Tips for Running for Student Government

By Ana Frigo. Whether you are running for student government in middle school, high school, university, or outside of the academic setting, knowing how and where to start is essential. Though campaigning for a position may seem intimidating at first, with the right preparation, you could be on your way to becoming the next class president! 1. Confirm Support: Before you even begin campaigning, make sure you have a good amount of support behind you. This could be from friends, family, teachers, or colleagues. Most important is to have the support of … [Read more...]

Unsafe Conditions for Refugee Women

By Jillian Tsacoyeanes. Worldwide, there were an estimated 16.7 million refugees at the end of 2013.[1] This does not include the 33.3 million individuals displaced within their own countries – totaling nearly 50 million individuals who had fled their homes.[2] Refugee issues overlap with development issues, as developing countries host over 86% of the world’s refugees.[3] Major refugee populations of recent years include Palestinians, Afghans, Iraqis, Somalis, and Congolese – all Global South populations.[4] Within refugee populations, some … [Read more...]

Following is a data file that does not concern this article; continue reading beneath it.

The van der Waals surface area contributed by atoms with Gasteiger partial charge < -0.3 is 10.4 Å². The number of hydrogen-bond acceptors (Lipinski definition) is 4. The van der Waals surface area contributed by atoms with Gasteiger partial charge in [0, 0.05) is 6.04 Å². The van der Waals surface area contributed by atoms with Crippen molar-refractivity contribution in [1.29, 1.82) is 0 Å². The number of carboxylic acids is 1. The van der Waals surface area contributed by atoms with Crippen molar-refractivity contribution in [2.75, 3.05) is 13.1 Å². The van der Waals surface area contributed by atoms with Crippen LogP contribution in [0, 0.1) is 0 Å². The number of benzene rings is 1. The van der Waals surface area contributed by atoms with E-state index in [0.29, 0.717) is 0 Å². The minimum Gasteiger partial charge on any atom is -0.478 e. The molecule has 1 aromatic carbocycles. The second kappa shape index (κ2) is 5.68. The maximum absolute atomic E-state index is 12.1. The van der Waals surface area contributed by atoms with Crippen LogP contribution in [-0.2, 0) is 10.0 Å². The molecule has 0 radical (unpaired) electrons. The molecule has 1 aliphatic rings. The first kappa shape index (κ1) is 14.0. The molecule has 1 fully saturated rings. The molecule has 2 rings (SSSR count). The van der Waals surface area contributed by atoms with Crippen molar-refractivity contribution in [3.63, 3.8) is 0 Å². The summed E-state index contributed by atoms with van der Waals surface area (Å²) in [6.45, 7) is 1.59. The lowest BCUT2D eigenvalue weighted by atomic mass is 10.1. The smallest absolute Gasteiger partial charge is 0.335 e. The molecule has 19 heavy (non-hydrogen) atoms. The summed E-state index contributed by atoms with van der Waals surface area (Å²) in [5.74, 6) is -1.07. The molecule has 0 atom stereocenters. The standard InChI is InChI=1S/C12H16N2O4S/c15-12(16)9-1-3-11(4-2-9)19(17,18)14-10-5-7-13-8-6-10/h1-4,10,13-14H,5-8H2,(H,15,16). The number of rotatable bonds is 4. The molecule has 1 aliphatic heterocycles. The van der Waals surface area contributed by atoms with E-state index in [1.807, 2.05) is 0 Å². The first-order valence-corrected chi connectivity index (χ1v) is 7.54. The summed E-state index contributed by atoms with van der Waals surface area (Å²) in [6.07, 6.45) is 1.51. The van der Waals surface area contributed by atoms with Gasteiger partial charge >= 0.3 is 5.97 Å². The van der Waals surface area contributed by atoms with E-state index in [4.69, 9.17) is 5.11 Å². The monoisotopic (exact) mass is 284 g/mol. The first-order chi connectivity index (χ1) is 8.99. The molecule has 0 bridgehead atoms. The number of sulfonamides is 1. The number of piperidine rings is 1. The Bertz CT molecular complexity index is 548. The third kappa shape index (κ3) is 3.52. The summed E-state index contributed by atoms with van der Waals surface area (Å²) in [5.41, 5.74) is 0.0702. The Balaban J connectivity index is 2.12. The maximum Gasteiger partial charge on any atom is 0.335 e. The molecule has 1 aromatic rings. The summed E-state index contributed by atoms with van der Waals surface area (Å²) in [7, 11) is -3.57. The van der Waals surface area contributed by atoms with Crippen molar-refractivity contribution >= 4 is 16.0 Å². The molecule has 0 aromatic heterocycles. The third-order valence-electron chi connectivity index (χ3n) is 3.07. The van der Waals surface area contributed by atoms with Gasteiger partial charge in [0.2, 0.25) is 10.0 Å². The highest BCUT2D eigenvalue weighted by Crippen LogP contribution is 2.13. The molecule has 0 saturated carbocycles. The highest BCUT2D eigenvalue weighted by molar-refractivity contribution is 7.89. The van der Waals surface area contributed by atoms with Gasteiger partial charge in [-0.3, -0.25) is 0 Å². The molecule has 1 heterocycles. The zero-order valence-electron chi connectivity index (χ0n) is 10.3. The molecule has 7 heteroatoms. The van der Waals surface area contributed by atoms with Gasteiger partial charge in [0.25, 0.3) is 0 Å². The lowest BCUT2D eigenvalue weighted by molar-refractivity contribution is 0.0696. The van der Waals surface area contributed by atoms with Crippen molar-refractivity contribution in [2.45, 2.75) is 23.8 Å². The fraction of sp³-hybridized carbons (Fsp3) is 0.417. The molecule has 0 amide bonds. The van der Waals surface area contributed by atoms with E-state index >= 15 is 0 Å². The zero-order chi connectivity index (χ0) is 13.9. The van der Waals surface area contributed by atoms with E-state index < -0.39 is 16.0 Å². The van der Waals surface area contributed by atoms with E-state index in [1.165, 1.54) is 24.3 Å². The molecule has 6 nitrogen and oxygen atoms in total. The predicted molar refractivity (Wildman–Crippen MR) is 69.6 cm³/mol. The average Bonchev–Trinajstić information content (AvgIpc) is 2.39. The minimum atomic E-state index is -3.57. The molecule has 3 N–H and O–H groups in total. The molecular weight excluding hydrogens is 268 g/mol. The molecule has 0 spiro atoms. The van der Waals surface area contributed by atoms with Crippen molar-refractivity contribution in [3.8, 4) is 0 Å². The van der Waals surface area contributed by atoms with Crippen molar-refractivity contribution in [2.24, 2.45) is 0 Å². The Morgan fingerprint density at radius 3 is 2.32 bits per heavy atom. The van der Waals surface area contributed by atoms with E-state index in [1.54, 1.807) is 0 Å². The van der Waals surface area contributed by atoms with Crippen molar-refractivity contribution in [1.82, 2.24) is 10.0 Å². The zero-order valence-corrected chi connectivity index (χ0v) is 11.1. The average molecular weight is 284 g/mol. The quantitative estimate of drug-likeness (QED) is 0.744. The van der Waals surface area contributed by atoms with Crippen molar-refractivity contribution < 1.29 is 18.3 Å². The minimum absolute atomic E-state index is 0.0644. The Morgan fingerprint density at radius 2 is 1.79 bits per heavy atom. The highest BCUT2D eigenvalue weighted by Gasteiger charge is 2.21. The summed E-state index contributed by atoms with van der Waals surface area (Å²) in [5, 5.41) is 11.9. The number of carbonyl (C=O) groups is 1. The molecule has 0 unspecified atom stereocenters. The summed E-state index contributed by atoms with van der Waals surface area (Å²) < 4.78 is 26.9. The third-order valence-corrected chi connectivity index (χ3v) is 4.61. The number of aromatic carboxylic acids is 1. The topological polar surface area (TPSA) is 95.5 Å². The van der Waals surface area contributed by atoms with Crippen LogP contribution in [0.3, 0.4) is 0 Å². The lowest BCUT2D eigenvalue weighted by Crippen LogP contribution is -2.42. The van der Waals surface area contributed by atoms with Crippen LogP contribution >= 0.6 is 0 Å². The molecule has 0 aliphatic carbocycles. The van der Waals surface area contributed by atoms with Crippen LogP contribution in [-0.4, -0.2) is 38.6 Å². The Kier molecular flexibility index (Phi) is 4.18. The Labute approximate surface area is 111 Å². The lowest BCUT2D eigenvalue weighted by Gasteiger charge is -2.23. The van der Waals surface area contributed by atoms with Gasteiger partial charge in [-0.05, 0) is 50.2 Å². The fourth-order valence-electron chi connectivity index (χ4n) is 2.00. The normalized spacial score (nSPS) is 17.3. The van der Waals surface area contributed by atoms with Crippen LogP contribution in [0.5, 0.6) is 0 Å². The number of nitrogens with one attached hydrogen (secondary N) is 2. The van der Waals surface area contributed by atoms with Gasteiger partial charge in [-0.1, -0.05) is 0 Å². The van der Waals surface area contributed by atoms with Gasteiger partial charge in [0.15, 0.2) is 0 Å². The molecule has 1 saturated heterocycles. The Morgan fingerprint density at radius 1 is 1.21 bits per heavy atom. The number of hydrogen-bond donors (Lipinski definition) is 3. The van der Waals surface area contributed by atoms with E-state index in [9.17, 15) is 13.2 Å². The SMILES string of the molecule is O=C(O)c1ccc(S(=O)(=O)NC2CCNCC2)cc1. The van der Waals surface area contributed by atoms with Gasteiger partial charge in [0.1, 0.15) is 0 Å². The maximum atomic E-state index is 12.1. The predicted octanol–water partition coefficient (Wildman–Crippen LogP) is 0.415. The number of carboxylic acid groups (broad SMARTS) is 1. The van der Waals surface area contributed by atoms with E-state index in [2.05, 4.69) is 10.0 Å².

The Subjectivity of Limits on Freedom of Expression

By Virginia Cady. The terror attacks on the office of the French satirical newspaper Charlie Hebdo last month have dredged up many issues for discussion, of which one of the most prominent of which is,: is there a limit to freedom of expression? Many countries have laws against the incitement of violence through offensive or inflammatory expression. The reasoning behind which is that although freedom of expression is in fact a right, when it crosses the line and becomes a potential endangerment to others by the incitement of violence, that act … [Read more...]

Why Should we Consider Restrictions on the Media?

By Ian Morse “I am increasingly against the internet every day.” These are the words of Turkish President Recep Tayyip Erdoğan, expressed not in private but in a recent, surprisingly unrestrained conversation with a group meant to protect open information.[1] The Committee to Protect Journalists (CPJ) revealed with this interview that the leader of Turkey believes he can rule and gain votes without the press.[2] What’s surprising is that he has. His party (AKP) set a record for most earned votes in the local elections in 2014[3] and he earned … [Read more...]

When Women are the Breadwinners